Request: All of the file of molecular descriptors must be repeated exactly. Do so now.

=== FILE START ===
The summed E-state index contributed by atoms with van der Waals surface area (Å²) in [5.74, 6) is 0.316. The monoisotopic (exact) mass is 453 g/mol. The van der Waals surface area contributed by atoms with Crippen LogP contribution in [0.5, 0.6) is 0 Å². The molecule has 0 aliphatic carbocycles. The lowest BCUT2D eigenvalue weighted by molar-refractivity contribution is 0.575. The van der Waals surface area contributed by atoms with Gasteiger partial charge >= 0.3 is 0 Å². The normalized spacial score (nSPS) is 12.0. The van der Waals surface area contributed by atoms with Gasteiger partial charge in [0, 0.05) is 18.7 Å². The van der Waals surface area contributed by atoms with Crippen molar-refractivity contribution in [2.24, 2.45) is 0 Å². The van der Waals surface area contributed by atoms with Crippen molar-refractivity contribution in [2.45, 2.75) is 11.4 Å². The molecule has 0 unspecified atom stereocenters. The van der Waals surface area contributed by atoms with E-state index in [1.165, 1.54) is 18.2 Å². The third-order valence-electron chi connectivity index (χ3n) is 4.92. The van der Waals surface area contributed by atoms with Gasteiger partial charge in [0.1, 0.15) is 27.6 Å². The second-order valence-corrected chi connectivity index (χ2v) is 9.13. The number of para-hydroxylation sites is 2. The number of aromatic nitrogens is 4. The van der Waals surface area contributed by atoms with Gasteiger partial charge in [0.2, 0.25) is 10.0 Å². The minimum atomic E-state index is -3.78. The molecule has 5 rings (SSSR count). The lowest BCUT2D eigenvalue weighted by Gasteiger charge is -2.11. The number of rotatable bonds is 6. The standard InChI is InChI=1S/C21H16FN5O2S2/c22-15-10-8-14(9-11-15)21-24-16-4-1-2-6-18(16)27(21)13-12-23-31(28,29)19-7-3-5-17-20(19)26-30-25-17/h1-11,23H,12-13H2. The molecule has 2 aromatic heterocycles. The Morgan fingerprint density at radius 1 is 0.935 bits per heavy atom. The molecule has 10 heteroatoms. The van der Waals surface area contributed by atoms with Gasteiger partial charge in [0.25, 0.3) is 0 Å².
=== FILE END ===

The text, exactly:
The summed E-state index contributed by atoms with van der Waals surface area (Å²) in [5.74, 6) is 0.316. The monoisotopic (exact) mass is 453 g/mol. The van der Waals surface area contributed by atoms with Crippen LogP contribution in [0.5, 0.6) is 0 Å². The molecule has 0 aliphatic carbocycles. The lowest BCUT2D eigenvalue weighted by molar-refractivity contribution is 0.575. The van der Waals surface area contributed by atoms with Gasteiger partial charge >= 0.3 is 0 Å². The normalized spacial score (nSPS) is 12.0. The van der Waals surface area contributed by atoms with Gasteiger partial charge in [0, 0.05) is 18.7 Å². The van der Waals surface area contributed by atoms with Crippen molar-refractivity contribution in [2.24, 2.45) is 0 Å². The van der Waals surface area contributed by atoms with Crippen molar-refractivity contribution in [2.45, 2.75) is 11.4 Å². The molecule has 0 unspecified atom stereocenters. The van der Waals surface area contributed by atoms with E-state index in [1.165, 1.54) is 18.2 Å². The third-order valence-electron chi connectivity index (χ3n) is 4.92. The van der Waals surface area contributed by atoms with Gasteiger partial charge in [0.1, 0.15) is 27.6 Å². The second-order valence-corrected chi connectivity index (χ2v) is 9.13. The number of para-hydroxylation sites is 2. The number of aromatic nitrogens is 4. The van der Waals surface area contributed by atoms with Gasteiger partial charge in [0.2, 0.25) is 10.0 Å². The minimum atomic E-state index is -3.78. The molecule has 5 rings (SSSR count). The lowest BCUT2D eigenvalue weighted by Gasteiger charge is -2.11. The number of rotatable bonds is 6. The standard InChI is InChI=1S/C21H16FN5O2S2/c22-15-10-8-14(9-11-15)21-24-16-4-1-2-6-18(16)27(21)13-12-23-31(28,29)19-7-3-5-17-20(19)26-30-25-17/h1-11,23H,12-13H2. The molecule has 2 aromatic heterocycles. The Morgan fingerprint density at radius 1 is 0.935 bits per heavy atom. The molecule has 10 heteroatoms. The van der Waals surface area contributed by atoms with Gasteiger partial charge in [0.25, 0.3) is 0 Å².